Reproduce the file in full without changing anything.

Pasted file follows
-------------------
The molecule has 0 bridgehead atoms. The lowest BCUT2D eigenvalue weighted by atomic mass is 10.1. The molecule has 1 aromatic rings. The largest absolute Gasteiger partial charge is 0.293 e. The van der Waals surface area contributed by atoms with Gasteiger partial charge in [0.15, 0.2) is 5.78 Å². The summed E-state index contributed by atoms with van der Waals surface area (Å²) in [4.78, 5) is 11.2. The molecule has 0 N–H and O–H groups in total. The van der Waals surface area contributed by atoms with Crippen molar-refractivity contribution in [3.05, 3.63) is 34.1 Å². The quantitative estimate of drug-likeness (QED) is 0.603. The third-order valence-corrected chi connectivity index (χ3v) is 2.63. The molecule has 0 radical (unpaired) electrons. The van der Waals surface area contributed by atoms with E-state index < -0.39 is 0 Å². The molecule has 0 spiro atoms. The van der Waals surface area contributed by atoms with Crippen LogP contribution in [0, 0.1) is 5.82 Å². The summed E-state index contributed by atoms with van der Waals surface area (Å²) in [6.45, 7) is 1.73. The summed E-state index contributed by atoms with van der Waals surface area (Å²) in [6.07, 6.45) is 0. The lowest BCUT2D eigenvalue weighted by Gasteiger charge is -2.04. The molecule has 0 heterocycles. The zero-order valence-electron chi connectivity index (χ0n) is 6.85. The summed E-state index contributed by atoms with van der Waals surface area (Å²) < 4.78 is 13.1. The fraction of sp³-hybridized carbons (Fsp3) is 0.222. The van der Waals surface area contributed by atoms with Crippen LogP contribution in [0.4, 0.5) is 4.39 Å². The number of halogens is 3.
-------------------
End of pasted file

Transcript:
The molecule has 0 bridgehead atoms. The lowest BCUT2D eigenvalue weighted by atomic mass is 10.1. The molecule has 1 aromatic rings. The largest absolute Gasteiger partial charge is 0.293 e. The van der Waals surface area contributed by atoms with Gasteiger partial charge in [0.15, 0.2) is 5.78 Å². The summed E-state index contributed by atoms with van der Waals surface area (Å²) in [4.78, 5) is 11.2. The molecule has 0 N–H and O–H groups in total. The van der Waals surface area contributed by atoms with Crippen molar-refractivity contribution in [3.05, 3.63) is 34.1 Å². The quantitative estimate of drug-likeness (QED) is 0.603. The third-order valence-corrected chi connectivity index (χ3v) is 2.63. The molecule has 0 radical (unpaired) electrons. The van der Waals surface area contributed by atoms with E-state index < -0.39 is 0 Å². The molecule has 0 spiro atoms. The van der Waals surface area contributed by atoms with Crippen LogP contribution in [0, 0.1) is 5.82 Å². The summed E-state index contributed by atoms with van der Waals surface area (Å²) in [6.45, 7) is 1.73. The summed E-state index contributed by atoms with van der Waals surface area (Å²) in [6.07, 6.45) is 0. The lowest BCUT2D eigenvalue weighted by Gasteiger charge is -2.04. The molecule has 0 heterocycles. The zero-order valence-electron chi connectivity index (χ0n) is 6.85. The summed E-state index contributed by atoms with van der Waals surface area (Å²) < 4.78 is 13.1. The fraction of sp³-hybridized carbons (Fsp3) is 0.222. The van der Waals surface area contributed by atoms with Crippen LogP contribution in [0.4, 0.5) is 4.39 Å². The number of halogens is 3.